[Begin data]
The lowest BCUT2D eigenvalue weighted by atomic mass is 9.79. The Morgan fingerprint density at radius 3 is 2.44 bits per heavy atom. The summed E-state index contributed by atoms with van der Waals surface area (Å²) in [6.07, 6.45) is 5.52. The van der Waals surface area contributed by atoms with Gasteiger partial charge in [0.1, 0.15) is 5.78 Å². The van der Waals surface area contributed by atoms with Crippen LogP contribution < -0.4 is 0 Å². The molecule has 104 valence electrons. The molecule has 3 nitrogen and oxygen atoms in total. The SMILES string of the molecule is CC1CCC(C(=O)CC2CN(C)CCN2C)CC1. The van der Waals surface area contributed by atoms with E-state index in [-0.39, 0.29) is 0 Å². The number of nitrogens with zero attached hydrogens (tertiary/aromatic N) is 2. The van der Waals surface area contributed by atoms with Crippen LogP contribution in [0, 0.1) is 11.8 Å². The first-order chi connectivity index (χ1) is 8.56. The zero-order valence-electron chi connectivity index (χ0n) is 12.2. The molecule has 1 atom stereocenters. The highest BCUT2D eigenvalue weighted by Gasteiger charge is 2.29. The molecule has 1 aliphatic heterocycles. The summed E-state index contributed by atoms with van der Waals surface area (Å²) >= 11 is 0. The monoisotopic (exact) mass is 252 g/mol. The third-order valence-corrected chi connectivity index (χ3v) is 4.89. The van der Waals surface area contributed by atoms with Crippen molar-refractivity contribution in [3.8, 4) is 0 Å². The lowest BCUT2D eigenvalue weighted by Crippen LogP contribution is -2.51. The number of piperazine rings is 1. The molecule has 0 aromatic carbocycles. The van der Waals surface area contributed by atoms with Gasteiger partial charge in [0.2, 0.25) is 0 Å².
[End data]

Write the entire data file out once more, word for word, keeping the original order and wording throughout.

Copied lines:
The lowest BCUT2D eigenvalue weighted by atomic mass is 9.79. The Morgan fingerprint density at radius 3 is 2.44 bits per heavy atom. The summed E-state index contributed by atoms with van der Waals surface area (Å²) in [6.07, 6.45) is 5.52. The van der Waals surface area contributed by atoms with Gasteiger partial charge in [0.1, 0.15) is 5.78 Å². The van der Waals surface area contributed by atoms with Crippen LogP contribution < -0.4 is 0 Å². The molecule has 104 valence electrons. The molecule has 3 nitrogen and oxygen atoms in total. The SMILES string of the molecule is CC1CCC(C(=O)CC2CN(C)CCN2C)CC1. The van der Waals surface area contributed by atoms with E-state index in [-0.39, 0.29) is 0 Å². The number of nitrogens with zero attached hydrogens (tertiary/aromatic N) is 2. The van der Waals surface area contributed by atoms with Crippen LogP contribution in [0, 0.1) is 11.8 Å². The first-order chi connectivity index (χ1) is 8.56. The zero-order valence-electron chi connectivity index (χ0n) is 12.2. The molecule has 1 atom stereocenters. The highest BCUT2D eigenvalue weighted by Gasteiger charge is 2.29. The molecule has 1 aliphatic heterocycles. The summed E-state index contributed by atoms with van der Waals surface area (Å²) >= 11 is 0. The monoisotopic (exact) mass is 252 g/mol. The third-order valence-corrected chi connectivity index (χ3v) is 4.89. The van der Waals surface area contributed by atoms with Crippen molar-refractivity contribution in [3.8, 4) is 0 Å². The lowest BCUT2D eigenvalue weighted by Crippen LogP contribution is -2.51. The number of piperazine rings is 1. The molecule has 0 aromatic carbocycles. The van der Waals surface area contributed by atoms with Gasteiger partial charge in [0.2, 0.25) is 0 Å².